The three, who appeared in court in orange jail jumpsuits and handcuffs, were ordered held without bond. Prosecutors say Shirley and the Leonard brothers deliberately blew up her home so they could collect the insurance payout.
The fiery blast destroyed five homes, including Shirley's, and damaged dozens of others in the Richmond Hill subdivision in the far south side of the city. The explosion killed Shirley's next-door neighbors, John Dion Longworth, a 34-year-old electronics expert, and his 36-year-old wife, second-grade teacher Jennifer Longworth. Shirley and Mark Leonard told investigators they were at a southern Indiana casino at the time of the blast.
John Dion Longworth's aunt, Pam Mosser, a psychiatric nurse who attended the hearing on the back of a 16-hour shift, said it is important for people to know how her family suffered while the suspects apparently gave no thought for their neighbors' lives.
"Dion and Jennifer died suffering and screaming. It is unbelievable to me that someone could be gambling and drinking while their house blows up and people are dying," Mosser told reporters after the hearing.
"I cannot forgive that," she said.
Shirley, 47, was facing mounting financial woes, including $63,000 in credit card debt and bankruptcy proceedings, court documents say. And a friend of Mark Leonard's told investigators that Leonard said he had lost about $10,000 at a casino some three weeks before the explosion. The home's original loan was for $116,000 and a second mortgage was taken out on the home for $65,000, the affidavit says.
Mark Leonard told the judge he couldn't pay for an attorney because all his cash was inside Shirley's house when it blew up, leaving him with about $500 in a checking account.
"All my money, all of it, it's gone," he said. "I had money in the house and it's not there anymore."
The judge appointed public defenders for the Leonards. Those attorneys did not return phone calls seeking comment.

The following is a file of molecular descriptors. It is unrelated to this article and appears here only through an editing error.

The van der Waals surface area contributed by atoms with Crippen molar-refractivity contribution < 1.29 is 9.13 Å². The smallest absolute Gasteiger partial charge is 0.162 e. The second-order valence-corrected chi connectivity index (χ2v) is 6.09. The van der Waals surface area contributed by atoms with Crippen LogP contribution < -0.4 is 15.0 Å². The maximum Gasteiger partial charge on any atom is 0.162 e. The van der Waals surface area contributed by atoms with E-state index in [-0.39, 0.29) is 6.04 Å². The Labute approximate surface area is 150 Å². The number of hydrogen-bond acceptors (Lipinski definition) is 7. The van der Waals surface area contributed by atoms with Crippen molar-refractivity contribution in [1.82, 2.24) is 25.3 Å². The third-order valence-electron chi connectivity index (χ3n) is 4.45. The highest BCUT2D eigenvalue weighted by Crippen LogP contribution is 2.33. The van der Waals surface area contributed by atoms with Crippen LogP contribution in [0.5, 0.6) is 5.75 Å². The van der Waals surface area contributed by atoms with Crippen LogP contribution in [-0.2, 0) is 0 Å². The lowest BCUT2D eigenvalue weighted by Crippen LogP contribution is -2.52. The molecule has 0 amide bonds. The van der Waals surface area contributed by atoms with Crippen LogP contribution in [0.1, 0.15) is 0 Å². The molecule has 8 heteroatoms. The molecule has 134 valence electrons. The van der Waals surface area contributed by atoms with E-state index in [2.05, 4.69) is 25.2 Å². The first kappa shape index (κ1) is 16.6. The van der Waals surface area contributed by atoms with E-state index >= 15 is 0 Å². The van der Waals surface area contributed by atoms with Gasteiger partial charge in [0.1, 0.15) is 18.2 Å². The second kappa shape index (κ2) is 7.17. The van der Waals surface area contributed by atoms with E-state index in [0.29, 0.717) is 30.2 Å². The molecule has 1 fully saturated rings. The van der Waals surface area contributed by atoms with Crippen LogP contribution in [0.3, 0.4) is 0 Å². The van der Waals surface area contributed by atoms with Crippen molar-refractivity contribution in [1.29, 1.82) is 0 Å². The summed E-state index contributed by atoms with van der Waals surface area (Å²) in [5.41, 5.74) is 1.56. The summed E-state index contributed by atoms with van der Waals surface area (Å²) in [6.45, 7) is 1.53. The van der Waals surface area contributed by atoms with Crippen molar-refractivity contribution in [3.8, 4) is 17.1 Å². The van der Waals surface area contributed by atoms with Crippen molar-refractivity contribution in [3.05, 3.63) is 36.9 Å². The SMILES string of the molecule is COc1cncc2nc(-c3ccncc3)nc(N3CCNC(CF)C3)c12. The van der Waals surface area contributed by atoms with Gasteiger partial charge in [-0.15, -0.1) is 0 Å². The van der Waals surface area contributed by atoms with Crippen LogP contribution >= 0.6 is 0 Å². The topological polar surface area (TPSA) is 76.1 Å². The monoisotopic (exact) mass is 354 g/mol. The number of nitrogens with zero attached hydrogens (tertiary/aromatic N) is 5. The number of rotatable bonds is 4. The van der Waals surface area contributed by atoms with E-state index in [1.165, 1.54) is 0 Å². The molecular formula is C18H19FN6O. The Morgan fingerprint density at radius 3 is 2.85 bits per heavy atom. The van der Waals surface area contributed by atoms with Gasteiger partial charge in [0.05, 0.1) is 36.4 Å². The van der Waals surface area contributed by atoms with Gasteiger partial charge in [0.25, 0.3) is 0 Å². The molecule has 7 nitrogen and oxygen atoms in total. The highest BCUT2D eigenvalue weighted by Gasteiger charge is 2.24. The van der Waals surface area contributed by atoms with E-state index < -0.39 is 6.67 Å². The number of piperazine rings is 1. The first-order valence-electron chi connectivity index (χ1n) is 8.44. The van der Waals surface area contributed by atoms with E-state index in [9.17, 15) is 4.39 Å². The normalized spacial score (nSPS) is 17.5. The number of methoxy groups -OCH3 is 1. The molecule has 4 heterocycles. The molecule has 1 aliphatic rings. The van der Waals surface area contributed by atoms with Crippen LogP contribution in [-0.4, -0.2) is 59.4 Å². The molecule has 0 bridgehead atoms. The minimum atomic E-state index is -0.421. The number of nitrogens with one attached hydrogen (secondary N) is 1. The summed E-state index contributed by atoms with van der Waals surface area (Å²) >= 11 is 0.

Randall Cable, Shirley's attorney, declined comment when reached by phone after the hearing.
Shirley and the Leonard brothers face two counts of murder as well as 33 counts of arson — one count for each of the homes damaged so badly that officials have ordered their demolition.
Shirley and Mark Leonard, 43, also face two counts of conspiracy to commit arson, while Bob Leonard, 54, faces a single count. The conspiracy charges stem from a failed explosion that prosecutors claim the trio had attempted the weekend before the successful timed blast.
Prosecutor Terry Curry has said he will consider seeking the death penalty. A trial for all three suspects was scheduled for March 4.
"I think they should die a horrible death," Mosser said. "And it's terrible to have these feelings."
Investigators believe the suspects removed a gas fireplace valve and a gas line regulator in Shirley's house that subsequently filled up with gas. They have said a microwave, apparently set to start on a timer, sparked the explosion.
Reporters were positioned in the jury box so that the small courtroom could accommodate the 30 or so members of the public who squeezed in to observe the initial hearing.
Richmond Hills resident Barry Chipman said neighbors remained fearful of loud noises more than a month after the blast. He said he was driving with his teenage daughter recently when he popped the gum he was chewing and it "made her jump." A few minutes later, he said, she did the same, startling him.
"Everybody's still jumpy," he said.